Under the new WAMCA the claim vehicle shall register its collective action in a public register after the submission of the writ, within two days after the filing of the action. The entry in the registry triggers a three-month period, during which other claim vehicles can file alternative (competing) collective actions that are based on the same event(s). This period can be extended by the court with another three months.

If several claim vehicles bring a collective action addressing the same events, these collective actions will be consolidated. If the court grants the claim vehicles that brought a collective action standing, it will appoint one of them as the Exclusive Representative to represent the interests of the class and of the other claim vehicles. The Exclusive Representative is chosen by the court from the central register based on all facts and circumstances, indicating that such a party is the most appropriate and well equipped to have that role. This is likely to have as an effect that less professional parties, and ad hoc commercial initiatives, may find it harder to enter the market of collective actions.

Although the other claim vehicles remain parties to the proceedings, the court will decide whether to allow each claim vehicle to file their own pleadings. This resembles somewhat the lead plaintiff system in the United States.

Opt-out and opt-in possibilities

Under the current regime there is only one opt-out moment: after a settlement agreement is reached and declared binding by the court upon the class. Under the new WAMCA there will be two opt-out moments. The first one is after the appointment of the Exclusive Representative and the decision of the court on the scope of the action and the definition of the “class”. The second opt-out option is after a settlement agreement is reached between parties and declared binding by the court.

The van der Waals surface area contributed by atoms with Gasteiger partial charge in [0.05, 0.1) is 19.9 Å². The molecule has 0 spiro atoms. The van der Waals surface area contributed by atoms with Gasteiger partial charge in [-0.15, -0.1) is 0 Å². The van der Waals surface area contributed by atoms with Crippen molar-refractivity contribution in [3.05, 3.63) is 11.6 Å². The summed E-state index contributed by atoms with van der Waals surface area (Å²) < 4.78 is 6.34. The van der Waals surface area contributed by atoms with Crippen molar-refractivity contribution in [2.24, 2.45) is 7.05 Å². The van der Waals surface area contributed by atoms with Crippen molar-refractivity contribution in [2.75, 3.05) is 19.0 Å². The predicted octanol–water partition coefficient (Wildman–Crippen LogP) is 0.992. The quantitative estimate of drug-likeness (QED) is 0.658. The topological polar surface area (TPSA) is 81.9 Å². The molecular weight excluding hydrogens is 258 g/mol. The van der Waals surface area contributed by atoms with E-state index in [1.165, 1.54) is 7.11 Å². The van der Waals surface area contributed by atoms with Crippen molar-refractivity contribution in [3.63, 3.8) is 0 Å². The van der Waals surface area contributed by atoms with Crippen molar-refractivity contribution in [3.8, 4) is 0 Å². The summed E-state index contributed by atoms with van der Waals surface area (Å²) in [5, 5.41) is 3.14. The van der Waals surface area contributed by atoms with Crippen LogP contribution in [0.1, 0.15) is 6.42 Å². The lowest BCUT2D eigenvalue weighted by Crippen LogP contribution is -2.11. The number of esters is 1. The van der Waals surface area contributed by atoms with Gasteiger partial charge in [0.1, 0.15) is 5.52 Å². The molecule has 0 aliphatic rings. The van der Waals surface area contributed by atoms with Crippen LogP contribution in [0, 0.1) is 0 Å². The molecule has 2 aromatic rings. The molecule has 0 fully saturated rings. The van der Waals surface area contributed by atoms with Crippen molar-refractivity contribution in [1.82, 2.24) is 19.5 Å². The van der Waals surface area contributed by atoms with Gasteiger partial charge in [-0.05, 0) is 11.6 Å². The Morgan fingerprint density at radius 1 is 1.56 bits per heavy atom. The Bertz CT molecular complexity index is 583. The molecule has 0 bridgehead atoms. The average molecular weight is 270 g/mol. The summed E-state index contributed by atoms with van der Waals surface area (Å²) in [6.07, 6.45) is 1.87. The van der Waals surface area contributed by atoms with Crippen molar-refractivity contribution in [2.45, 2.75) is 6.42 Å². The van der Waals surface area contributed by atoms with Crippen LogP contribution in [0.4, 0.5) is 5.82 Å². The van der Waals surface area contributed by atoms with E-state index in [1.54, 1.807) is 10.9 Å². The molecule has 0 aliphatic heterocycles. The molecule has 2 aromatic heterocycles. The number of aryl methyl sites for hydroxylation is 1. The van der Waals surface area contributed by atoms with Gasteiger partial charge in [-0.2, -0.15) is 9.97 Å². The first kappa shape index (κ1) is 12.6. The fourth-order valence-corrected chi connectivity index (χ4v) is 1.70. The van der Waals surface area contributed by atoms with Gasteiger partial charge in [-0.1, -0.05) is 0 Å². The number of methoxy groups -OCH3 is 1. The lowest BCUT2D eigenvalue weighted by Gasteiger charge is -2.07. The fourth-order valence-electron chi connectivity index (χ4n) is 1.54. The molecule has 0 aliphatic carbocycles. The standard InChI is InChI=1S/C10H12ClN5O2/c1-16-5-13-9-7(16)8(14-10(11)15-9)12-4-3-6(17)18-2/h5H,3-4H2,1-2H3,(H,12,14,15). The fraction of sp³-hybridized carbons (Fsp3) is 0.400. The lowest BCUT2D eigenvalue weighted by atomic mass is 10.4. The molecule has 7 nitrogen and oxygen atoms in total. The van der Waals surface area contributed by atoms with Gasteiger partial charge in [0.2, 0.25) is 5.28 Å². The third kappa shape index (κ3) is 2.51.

Under the new WAMCA, a class settlement is not required, but attempting to reach one will be an integral part of the proceedings.

A major change is that foreign injured parties can only be represented in the proceedings when they opt-in under the WAMCA – until now this was on an opt-out basis. This may impact the size of the cases to be brought before the Dutch courts.

In conclusion, under the WAMCA a court decision granting or dismissing the collective action is binding on all members of the class who reside in the Netherlands and did not use their right to “opt out” of the action. The same applies to members residing abroad, who joined the collective action by opting in.

Transitional law

The new WAMCA, when enacted, will apply to collective actions for damages initiated on or after the date of its entry into force for events that took place on or after 15 November 2016. The current regime will apply to actions that relate to events that took place before 15 November 2016.


bureau Brandeis’ collective action team boasts specialists in collective actions and mass claims settlements and often works with interest groups and class action claim funders. Our team is also active in class actions which are mainly based in the US and have their effects in the Netherlands as well.

For more information please contact Michelle Krekels.